Rockin' Around North Springfield

Rockin' Around North Springfield

North Springfield celebrates 50 years with sock hops, sing-a-long.

For one brief, laughter-filled afternoon, students and teachers at North Springfield Elementary went back to the 1950s, complete with sock hops and an American Bandstand-led sing-a-long.

To celebrate the school's 50th anniversary, students spent weeks learning dances and songs from the past half-century in preparation for the school's birthday party on Friday, Oct. 20.

After three back-to-back sock hops, physical education teacher Suzanne Metz was exhausted but giddy.

"They all had so much fun with each other and their teachers," said Metz, of the students who danced all morning.

With classics like "Rock Around the Clock," "YMCA," "The Twist" and modern favorites like "The Electric Slide" and "The Macerena," students wiggled, hopped, danced and otherwise boogied all around the gym.

"It was the 50th anniversary committee's idea to do the sock hop," Metz said, her face still red from dancing with the second and third graders. "The kids really seemed to get into the music from the 50s and 60s."

MUSIC TEACHER Steve Kimball, dressed in a leather jacket and Elvis wig, acted as DJ for the sock hop and would later act as emcee for a "Singing Through the Decades" sing-a-long. Kimball changed his wig for each decade, with an Afro wig for the 1970s, a bright, multi-colored punk wig for the 1980s and a silver metallic headpiece for the 1990s.

"I think the kids did really well," said Kimball after the sing-a-long, featuring songs like "Lollipop," "I Heard it Through the Grapevine," "Ain't No Mountain High Enough," "Wake Me Up Before You Go-Go" and "Gonna Make You Sweat."

Students learned songs and choreography in their weekly music classes. Each week was given a specific decade, starting with the 1950s, Kimball said.

"I spent a lot of time behind the scenes getting ready for this but there were some students who stayed after school to learn the dances too," he said.

One group of teachers volunteered to be backup dancers, changing their costumes or accessories as the years progressed. A group of students, dressed in poodle skirts and greaser garb, acted out a scene from "American Bandstand."

Many parent volunteers got into the spirit, wearing scarves around their necks or a class ring on a necklace.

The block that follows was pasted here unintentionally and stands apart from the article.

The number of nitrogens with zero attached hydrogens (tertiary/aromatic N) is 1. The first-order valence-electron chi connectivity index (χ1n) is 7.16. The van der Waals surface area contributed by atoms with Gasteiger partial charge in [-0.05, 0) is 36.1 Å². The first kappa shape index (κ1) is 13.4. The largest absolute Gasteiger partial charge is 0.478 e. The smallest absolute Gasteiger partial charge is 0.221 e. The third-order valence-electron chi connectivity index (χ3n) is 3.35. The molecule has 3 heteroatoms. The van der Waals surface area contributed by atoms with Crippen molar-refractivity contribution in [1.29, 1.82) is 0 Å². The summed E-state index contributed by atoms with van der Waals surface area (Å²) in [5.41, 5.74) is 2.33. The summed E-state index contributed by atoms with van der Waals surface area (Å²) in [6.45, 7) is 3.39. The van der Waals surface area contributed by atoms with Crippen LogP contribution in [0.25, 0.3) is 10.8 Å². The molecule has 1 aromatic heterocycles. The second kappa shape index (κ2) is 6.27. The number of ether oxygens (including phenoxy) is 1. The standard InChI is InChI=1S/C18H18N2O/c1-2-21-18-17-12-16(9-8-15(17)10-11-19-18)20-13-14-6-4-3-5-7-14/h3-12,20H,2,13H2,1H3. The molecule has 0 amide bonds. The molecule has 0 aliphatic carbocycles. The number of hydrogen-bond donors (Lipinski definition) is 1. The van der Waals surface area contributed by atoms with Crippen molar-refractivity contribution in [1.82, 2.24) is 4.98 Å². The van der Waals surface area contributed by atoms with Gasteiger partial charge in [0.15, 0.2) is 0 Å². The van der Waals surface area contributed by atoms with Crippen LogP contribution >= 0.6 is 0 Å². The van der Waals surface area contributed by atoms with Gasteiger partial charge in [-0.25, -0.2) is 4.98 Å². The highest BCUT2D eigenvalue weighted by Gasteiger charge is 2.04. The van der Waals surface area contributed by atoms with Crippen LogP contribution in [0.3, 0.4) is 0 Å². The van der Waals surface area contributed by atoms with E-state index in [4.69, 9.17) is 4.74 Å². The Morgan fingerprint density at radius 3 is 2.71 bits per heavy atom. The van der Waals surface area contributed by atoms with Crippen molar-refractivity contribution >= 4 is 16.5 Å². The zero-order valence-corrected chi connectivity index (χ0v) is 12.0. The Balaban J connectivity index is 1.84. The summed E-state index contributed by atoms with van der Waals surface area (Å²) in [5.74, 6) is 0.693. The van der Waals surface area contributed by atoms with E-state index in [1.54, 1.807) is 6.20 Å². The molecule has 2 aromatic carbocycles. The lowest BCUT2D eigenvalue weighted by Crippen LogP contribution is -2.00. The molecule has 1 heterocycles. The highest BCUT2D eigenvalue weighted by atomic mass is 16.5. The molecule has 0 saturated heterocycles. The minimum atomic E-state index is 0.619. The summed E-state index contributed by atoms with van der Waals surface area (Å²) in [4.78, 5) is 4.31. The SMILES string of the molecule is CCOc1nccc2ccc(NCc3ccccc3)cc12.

"My brother and sister and I used to go here," said parent Althea Helm, whose daughter, Katie, is a second grader at North Springfield. "I'm not much of a dancer, but I wanted to be here to see this."

Helm said she lives in the home she grew up in and has seen many of her old friends returning to the neighborhood.

"This whole place is very community oriented," she said. "The kids really keep us all in the spirit."

The ethnic makeup of the school may have become more diverse since her days as a student there, but Helm said the heart has stayed the same.

"This is really good for the neighborhood, I think it's being rejuvenated," she said.

Beth Oliver, another volunteer, said she likes helping out at North Springfield because of the close-knit feel of a community school.

"This school really is like a hidden secret," Oliver said.

Her son, Bailey, a third grader, was one of the energetic children pulled on stage during the sock hop, and Beth Oliver said she was not surprised he had his own crew of back up dancers.

"He's a natural in front of people," she said. "I was thinking before about putting him in dance lessons, but I thought he wouldn't like it. Now I'm reconsidering, he had a blast up there."

NORTH SPRINGFIELD principal Alice Alexander, dressed in a poodle skirt and bright pink scarf, said she was impressed and very pleased with the day's events.

"This is far more than we expected," she said, preparing for the sing-a-long. "The kids have dressed up every week and we've had a ball."

The question on the office staff's mind after Friday afternoon, however, was what would they have to look forward to — they'd been dressing up in costume for the past month.